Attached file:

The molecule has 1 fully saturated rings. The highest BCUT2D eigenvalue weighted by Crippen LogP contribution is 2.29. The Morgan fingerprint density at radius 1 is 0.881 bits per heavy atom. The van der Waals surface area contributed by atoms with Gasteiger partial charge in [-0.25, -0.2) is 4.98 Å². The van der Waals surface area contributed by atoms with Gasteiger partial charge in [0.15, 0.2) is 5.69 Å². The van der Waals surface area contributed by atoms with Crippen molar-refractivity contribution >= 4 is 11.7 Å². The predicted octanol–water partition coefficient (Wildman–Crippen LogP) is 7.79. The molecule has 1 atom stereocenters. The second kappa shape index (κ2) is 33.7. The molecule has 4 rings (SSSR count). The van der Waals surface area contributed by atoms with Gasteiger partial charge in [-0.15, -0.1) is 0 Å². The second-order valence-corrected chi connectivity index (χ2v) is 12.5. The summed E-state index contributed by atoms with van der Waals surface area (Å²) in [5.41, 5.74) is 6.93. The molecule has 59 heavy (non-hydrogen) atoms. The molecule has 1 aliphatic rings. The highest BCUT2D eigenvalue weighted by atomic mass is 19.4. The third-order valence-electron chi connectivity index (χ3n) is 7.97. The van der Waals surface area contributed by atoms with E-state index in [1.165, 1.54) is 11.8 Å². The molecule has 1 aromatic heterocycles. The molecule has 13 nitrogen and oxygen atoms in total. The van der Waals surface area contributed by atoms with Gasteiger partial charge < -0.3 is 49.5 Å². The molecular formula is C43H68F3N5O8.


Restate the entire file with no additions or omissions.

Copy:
The molecule has 1 fully saturated rings. The highest BCUT2D eigenvalue weighted by Crippen LogP contribution is 2.29. The Morgan fingerprint density at radius 1 is 0.881 bits per heavy atom. The van der Waals surface area contributed by atoms with Gasteiger partial charge in [-0.25, -0.2) is 4.98 Å². The van der Waals surface area contributed by atoms with Gasteiger partial charge in [0.15, 0.2) is 5.69 Å². The van der Waals surface area contributed by atoms with Crippen molar-refractivity contribution >= 4 is 11.7 Å². The predicted octanol–water partition coefficient (Wildman–Crippen LogP) is 7.79. The molecule has 1 atom stereocenters. The second kappa shape index (κ2) is 33.7. The molecule has 4 rings (SSSR count). The van der Waals surface area contributed by atoms with Gasteiger partial charge in [-0.15, -0.1) is 0 Å². The second-order valence-corrected chi connectivity index (χ2v) is 12.5. The summed E-state index contributed by atoms with van der Waals surface area (Å²) in [5.41, 5.74) is 6.93. The molecule has 59 heavy (non-hydrogen) atoms. The molecule has 1 aliphatic rings. The highest BCUT2D eigenvalue weighted by atomic mass is 19.4. The third-order valence-electron chi connectivity index (χ3n) is 7.97. The van der Waals surface area contributed by atoms with E-state index in [1.165, 1.54) is 11.8 Å². The molecule has 1 aromatic heterocycles. The molecule has 13 nitrogen and oxygen atoms in total. The van der Waals surface area contributed by atoms with Gasteiger partial charge < -0.3 is 49.5 Å². The molecular formula is C43H68F3N5O8.